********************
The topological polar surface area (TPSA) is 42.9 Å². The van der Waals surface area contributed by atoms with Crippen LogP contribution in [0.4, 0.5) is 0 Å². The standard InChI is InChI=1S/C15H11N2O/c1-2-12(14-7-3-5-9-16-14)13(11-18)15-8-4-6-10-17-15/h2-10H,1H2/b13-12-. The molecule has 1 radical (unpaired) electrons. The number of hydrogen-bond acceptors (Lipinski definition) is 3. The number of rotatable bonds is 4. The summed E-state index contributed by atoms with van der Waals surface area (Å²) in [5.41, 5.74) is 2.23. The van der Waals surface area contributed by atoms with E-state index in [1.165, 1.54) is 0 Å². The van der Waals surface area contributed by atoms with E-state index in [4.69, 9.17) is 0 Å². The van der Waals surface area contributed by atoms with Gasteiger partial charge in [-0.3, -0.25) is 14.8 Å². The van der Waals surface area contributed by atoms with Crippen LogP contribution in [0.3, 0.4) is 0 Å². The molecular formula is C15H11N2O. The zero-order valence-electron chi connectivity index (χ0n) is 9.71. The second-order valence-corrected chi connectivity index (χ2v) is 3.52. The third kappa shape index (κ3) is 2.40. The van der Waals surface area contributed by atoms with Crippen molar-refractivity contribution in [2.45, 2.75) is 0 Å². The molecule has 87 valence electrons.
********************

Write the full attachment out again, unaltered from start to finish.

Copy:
The topological polar surface area (TPSA) is 42.9 Å². The van der Waals surface area contributed by atoms with Crippen LogP contribution in [0.4, 0.5) is 0 Å². The standard InChI is InChI=1S/C15H11N2O/c1-2-12(14-7-3-5-9-16-14)13(11-18)15-8-4-6-10-17-15/h2-10H,1H2/b13-12-. The molecule has 1 radical (unpaired) electrons. The number of hydrogen-bond acceptors (Lipinski definition) is 3. The number of rotatable bonds is 4. The summed E-state index contributed by atoms with van der Waals surface area (Å²) in [5.41, 5.74) is 2.23. The van der Waals surface area contributed by atoms with E-state index in [1.165, 1.54) is 0 Å². The van der Waals surface area contributed by atoms with E-state index in [4.69, 9.17) is 0 Å². The van der Waals surface area contributed by atoms with Gasteiger partial charge in [-0.3, -0.25) is 14.8 Å². The van der Waals surface area contributed by atoms with Crippen LogP contribution in [0.3, 0.4) is 0 Å². The molecular formula is C15H11N2O. The zero-order valence-electron chi connectivity index (χ0n) is 9.71. The second-order valence-corrected chi connectivity index (χ2v) is 3.52. The third kappa shape index (κ3) is 2.40. The van der Waals surface area contributed by atoms with Crippen molar-refractivity contribution in [2.45, 2.75) is 0 Å². The molecule has 87 valence electrons.